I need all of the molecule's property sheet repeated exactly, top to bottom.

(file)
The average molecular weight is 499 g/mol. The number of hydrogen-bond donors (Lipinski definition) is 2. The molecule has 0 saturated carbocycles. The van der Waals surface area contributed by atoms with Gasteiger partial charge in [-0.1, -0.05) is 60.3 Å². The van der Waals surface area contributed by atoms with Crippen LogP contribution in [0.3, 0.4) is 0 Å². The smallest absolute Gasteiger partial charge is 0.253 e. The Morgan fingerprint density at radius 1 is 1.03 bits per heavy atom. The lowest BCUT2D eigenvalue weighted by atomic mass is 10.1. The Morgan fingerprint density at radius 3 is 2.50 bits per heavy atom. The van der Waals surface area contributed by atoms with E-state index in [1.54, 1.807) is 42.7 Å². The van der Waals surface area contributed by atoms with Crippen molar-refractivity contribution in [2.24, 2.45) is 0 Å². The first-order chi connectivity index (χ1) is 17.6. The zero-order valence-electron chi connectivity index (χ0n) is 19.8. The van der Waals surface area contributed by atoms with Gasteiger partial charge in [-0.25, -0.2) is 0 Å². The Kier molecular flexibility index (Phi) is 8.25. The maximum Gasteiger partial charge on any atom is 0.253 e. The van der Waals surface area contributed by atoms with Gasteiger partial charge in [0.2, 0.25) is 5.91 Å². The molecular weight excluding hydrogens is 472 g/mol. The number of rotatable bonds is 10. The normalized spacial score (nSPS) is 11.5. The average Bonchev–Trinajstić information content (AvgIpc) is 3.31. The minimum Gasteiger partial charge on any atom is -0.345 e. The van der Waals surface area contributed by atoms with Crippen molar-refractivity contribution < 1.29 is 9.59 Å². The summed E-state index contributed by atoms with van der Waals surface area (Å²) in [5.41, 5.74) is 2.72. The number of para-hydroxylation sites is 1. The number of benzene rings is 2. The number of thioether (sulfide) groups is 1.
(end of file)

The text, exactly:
The average molecular weight is 499 g/mol. The number of hydrogen-bond donors (Lipinski definition) is 2. The molecule has 0 saturated carbocycles. The van der Waals surface area contributed by atoms with Gasteiger partial charge in [-0.1, -0.05) is 60.3 Å². The van der Waals surface area contributed by atoms with Crippen LogP contribution in [0.3, 0.4) is 0 Å². The smallest absolute Gasteiger partial charge is 0.253 e. The Morgan fingerprint density at radius 1 is 1.03 bits per heavy atom. The lowest BCUT2D eigenvalue weighted by atomic mass is 10.1. The Morgan fingerprint density at radius 3 is 2.50 bits per heavy atom. The van der Waals surface area contributed by atoms with E-state index in [1.54, 1.807) is 42.7 Å². The van der Waals surface area contributed by atoms with Crippen molar-refractivity contribution in [2.24, 2.45) is 0 Å². The first-order chi connectivity index (χ1) is 17.6. The zero-order valence-electron chi connectivity index (χ0n) is 19.8. The van der Waals surface area contributed by atoms with Gasteiger partial charge in [-0.25, -0.2) is 0 Å². The Kier molecular flexibility index (Phi) is 8.25. The maximum Gasteiger partial charge on any atom is 0.253 e. The van der Waals surface area contributed by atoms with Gasteiger partial charge in [0.2, 0.25) is 5.91 Å². The molecular weight excluding hydrogens is 472 g/mol. The number of rotatable bonds is 10. The normalized spacial score (nSPS) is 11.5. The average Bonchev–Trinajstić information content (AvgIpc) is 3.31. The minimum Gasteiger partial charge on any atom is -0.345 e. The van der Waals surface area contributed by atoms with Crippen molar-refractivity contribution < 1.29 is 9.59 Å². The summed E-state index contributed by atoms with van der Waals surface area (Å²) in [5.41, 5.74) is 2.72. The number of para-hydroxylation sites is 1. The number of benzene rings is 2. The number of thioether (sulfide) groups is 1.